My school, Brandeis University, has made the finals of the most vegan friendly college campus for 2011. I should feel excited and proud, right? WRONG.
I don’t understand how my school made the finals. I lasted 2 weeks on campus as a vegan before I had to move off campus into an apartment with a kitchen. I could ramble on about how gross the food is in the dining halls but that isn’t a vegan issue, that’s an Aramark/school cafeteria issue. My quarrel with the vegan options at Brandeis boils down to nutrition.
Though I hate hearing the question, “how do you get enough protein,” I understand that it is a real issue for many vegans or vegetarians. With my own kitchen, I can regulate the beans/nuts/protein rich vegetables/tofu/quinoa that I consume. For students on a meal plan, they are at the mercy of the dining halls to balance their diets. The sad reality is, there sometimes aren’t vegan-friendly proteins available. There are other nutritional gaps too, like a lack of variety of foods to offer the whole spectrum of nutrients necessary.
Here’s what my school offers for vegans. I’ll let you be the judge of whether or not you’d vote them vegan friendly.
- One vegan station in the dining hall. They usually have 2-3 things on the menu (like rice, broccoli, and meatless nuggets) and they serve the same thing all day. That means, if you ate if for lunch, you probably don’t want to eat it for dinner too. You may think, wow, a whole vegan station, that seems friendly; however, imagine eating the same food everyday, every week, in a rotation with no choice as to what you can choose from.
- Pre-packaged refrigerated meals. Nothing says gourmet like a plastic container filled with been salad. Great.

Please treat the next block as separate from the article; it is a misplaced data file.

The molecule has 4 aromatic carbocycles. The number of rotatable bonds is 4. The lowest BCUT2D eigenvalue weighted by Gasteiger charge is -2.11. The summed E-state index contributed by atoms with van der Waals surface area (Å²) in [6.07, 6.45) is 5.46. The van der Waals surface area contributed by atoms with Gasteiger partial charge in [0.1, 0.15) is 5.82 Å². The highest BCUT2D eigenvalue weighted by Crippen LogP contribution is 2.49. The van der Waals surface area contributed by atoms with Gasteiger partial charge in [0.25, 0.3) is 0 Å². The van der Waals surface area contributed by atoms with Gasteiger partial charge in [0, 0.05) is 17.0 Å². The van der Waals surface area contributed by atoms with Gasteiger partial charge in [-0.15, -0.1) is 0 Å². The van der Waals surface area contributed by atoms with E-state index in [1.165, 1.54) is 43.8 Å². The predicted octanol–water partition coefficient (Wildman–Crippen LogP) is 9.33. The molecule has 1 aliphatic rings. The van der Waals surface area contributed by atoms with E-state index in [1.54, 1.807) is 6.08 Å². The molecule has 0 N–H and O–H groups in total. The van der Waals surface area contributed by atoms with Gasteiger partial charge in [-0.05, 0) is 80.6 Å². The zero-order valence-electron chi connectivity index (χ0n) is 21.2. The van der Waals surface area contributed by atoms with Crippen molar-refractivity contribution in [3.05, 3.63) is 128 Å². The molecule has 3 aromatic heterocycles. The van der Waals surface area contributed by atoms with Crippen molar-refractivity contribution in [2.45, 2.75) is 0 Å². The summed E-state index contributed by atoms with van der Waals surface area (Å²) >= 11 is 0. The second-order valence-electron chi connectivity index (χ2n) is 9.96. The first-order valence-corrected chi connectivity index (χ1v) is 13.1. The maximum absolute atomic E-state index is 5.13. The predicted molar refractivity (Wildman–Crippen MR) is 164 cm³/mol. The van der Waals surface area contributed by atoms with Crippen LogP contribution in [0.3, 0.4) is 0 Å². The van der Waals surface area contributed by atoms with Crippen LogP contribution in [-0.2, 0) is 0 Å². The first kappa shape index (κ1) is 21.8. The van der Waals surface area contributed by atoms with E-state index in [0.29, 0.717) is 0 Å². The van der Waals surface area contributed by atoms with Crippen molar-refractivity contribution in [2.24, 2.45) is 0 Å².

- Pre-packaged frozen meals (and we’re talking maybe 2 options).
- Fruit/salad–standards at any cafeteria. Not special by any means.
- Veggie burger. However, of the three places on campus that serve veggie burgers, only one of them is vegan. And, it is served on a white bun (yuck).
- Standard snacks (like chips, Odwalla bars, cereal, nuts, dark chocolate)
- How about vegan friendly breakfast items like vegan waffles, vegan pancakes, tofu scramble, vegan sausage, or vegan muffins.
- Vegan desserts. Until I can buy a vegan cookie on campus, I refuse to call our campus vegan friendly. At least add some vegan ice cream into the freezer. Vegans want brownies and cakes and milkshakes too!
- More protein options. Meatless chicken nuggets are not going to cut it.
- How about a vegan stir fry station. We have a Japanese station with cook-to-order stir fry but they only ever offer meat. It’s simple, offer tofu and voila, it’s vegan.
- Maybe carry vegan cheese. All of the sudden, the quesadilla station can become vegan with vegan cheese.
- Vegan condiments (vegan cream cheese or vegan butter would be nice).
- More natural foods. Let’s face it, vegans care about what they put into their bodies. Offer natural peanut butter for starters.
- Vegan pizza please. We’d like a slice too!
- Whole grain, vegan breads. Everything is white and that’s just gross.
- MORE VEGETABLES, like x10.
- More options in general. Non-vegans are not allowed to complain about being bored with food options in the dining halls until they’ve lived off the limited vegan choices for a couple months.